Challenges can give rise to opportunity. Over the past few years, we’ve covered many businesses that popped up amid the pandemic, leveraging stay-at-home and health-conscious trends.
One such business is Hanky Planty, which started in 2021. I was surprised to find out how new the brand is, given its establishment in grocery stores such as Qra and Groove Grocer.
But there’s an explanation for that. Hanky Planty is actually a brand under MC Essentials Sdn Bhd, which holds brands including Mon Chéri, B’ieune, and MEECO.
The founder of all these brands, Caroline Oi, started Hanky Planty, noticing the opportunity to produce a range of anti-bacterial body care, household care, and sanitiser products in the company’s GMP, ISO 9001:2015, and halal-certified facility.
“We jumped onto the anti-bac bandwagon when we saw that the market’s appetite for natural antibacterial products and sanitisers was increasing,” the team said to Vulcan Post.
And so, MC Essentials started developing products in its lab in Penang, and Hanky Planty was launched.
The brand started off with just body wash and soap bars. Then came the lotions, sanitisers, and other antibacterial household products.
“Our decision to grow our offerings was based mainly on our capacity to produce, and also suggestions given by customers and Qra,” the team said. “This boosted our confidence in trying and testing more varieties of scents.”
And that variety includes aromas such as English Pear & Freesia, Rose & White Musk, Watermelon & Apple, and Raspberry & Macadamia, just to name a handful.
The soap bars are particularly interesting, with fragrances such as Charcoal & Clay, Mangosteen with Bilberry Extract, as well as Oat & Yogurt.
These bars retail for RM18.90 on the Hanky Planty website. Antibacterial body wash goes for RM28 for 500ml, but the “regular” type of body wash is RM49.90.
The household items at Hanky Planty are not lacking either. Releasing products such as floor and air cleaners, dishwashing liquid, and laundry detergent, Hanky Planty is capturing the market segment of informed consumers who want to stay away from harmful chemicals.
Although, we did notice that one of the ingredients listed on some Hanky Planty products is denatured alcohol, which is often said to be drying to the skin.
When we brought this up to the team, they replied that based on their R&D, a small amount (according to the permitted levels by regulatory bodies) is safe, and that denatured alcohol is a better grade of alcohol compared to isopropyl.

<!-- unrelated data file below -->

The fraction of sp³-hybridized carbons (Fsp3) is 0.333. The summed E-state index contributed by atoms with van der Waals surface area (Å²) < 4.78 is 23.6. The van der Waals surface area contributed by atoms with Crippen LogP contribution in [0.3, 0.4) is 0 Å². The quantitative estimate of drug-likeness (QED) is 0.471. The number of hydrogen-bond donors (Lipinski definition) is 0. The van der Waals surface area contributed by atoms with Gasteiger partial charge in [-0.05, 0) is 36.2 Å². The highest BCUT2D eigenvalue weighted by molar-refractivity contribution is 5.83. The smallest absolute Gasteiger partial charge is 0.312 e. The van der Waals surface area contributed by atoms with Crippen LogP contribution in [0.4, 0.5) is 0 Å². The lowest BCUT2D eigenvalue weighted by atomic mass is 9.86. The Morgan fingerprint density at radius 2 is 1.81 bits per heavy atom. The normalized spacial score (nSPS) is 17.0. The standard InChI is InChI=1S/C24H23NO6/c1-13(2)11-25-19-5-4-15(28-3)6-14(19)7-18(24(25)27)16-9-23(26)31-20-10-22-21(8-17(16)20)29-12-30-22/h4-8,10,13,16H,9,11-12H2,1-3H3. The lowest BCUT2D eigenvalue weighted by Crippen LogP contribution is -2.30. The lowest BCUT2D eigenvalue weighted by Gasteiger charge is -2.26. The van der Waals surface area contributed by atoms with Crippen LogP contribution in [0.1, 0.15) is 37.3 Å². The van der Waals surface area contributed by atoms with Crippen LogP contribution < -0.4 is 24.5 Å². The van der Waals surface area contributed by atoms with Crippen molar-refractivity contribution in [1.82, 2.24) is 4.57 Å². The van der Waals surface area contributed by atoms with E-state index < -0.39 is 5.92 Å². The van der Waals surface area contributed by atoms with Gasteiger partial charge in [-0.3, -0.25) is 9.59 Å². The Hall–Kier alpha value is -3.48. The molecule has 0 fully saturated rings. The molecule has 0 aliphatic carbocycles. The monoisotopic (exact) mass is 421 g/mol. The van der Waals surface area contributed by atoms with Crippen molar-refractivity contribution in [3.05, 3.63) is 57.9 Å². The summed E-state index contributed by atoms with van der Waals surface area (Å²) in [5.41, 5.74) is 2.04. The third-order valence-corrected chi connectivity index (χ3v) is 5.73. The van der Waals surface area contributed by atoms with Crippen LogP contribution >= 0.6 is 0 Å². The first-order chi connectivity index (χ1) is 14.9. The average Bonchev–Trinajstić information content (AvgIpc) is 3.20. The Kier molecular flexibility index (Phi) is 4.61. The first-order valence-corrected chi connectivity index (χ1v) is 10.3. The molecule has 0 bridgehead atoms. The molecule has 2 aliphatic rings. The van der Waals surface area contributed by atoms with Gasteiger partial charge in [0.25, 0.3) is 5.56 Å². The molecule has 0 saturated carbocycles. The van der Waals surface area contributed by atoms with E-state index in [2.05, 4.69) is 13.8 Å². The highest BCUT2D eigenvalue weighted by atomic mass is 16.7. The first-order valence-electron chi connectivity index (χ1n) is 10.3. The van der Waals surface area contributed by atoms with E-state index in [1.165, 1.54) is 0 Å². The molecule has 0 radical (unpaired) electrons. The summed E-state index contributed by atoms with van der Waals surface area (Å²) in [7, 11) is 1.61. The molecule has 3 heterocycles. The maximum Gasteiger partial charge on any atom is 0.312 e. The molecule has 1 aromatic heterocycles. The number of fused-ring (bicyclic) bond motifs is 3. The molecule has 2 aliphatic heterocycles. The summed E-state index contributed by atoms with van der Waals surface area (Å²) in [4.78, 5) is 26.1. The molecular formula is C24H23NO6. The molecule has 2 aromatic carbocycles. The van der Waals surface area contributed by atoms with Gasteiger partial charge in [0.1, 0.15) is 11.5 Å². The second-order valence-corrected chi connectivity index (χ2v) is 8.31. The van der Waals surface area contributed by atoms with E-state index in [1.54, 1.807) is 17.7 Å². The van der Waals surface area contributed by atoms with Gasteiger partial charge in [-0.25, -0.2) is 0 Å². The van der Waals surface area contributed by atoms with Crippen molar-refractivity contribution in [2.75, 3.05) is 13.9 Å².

They added, “The FDA has classified the product as a Category 1 active ingredient (for effective killing of germs), which means it is safe and effective when use as directed.”
While Hanky Planty arose out of a consumer trend, there were already other similar players in the bath and body care industry. Setting aside big names like The Body Shop and Bath & Body Works, we also have many local brands such as Claire and Lave Republic, which also focus on natural ingredients.
From my perspective, the extra feature that Hanky Planty brings to the table is its refill stations.
“We were inspired by a particular refillery concept from Vietnam,” the team shared. “Being Hanky Planty, the idea of a refillery, which is an environment-friendly concept, goes hand in hand with our plant-based products.”
The team also shared that they want to encourage Malaysians to go green. However, I noticed that Hanky Planty uses plastic bottles instead of more sustainable materials such as glass.
But the reason for that is because glass is heavier and also more expensive. So, the brand opted for recyclable plastic on top of reducing the use of single-use plastic with its refill stations.
While there are only three locations thus far (Qra at The Five, Groove Grocer at Taman Tun Dr Ismail, and Full Mart at Sungai Long), it’s a good start to the team’s strategy.
Existing Hanky Planty customers can bring their original containers and continue to purchase their favourite products more affordably through a weigh-and-pay model. Meanwhile, those who have never bought a Hanky Planty product can buy plastic bottles at these locations or bring their own bottles.
Introducing such a concept to neighbourhood grocery stores extends Hanky Planty’s potential pool of customers to those beyond the zero-waste community too, and could encourage more of the mass public to adopt the practice.
Although Hanky Planty is only a year old, the team is already planning to bring it abroad, once again leveraging the experience from sister brands.
“We are looking at introducing Hanky Planty to the Australian market as we already have a company registered there,” the team said.
In fact, it seems like the brand has already made some headway in Australia. While I was writing this piece, the team mentioned that Hanky Planty would be joining a one-day market around Sydney Harbour.
On top of expanding overseas, the team is also expanding its product catalogue to include hair care, sharing with Vulcan Post that shampoos and conditioners are already in the pipeline.
With unique scents and an eco-friendly edge, Hanky Planty has been able to quickly establish itself within a competitive market. MC Essentials saw an opening and dove right in, proving that opportunities come to those who are prepared.
- Learn more about Hanky Planty here.
- Read other articles we’ve written about Malaysian startups here.
Featured Image Credit: Hanky Planty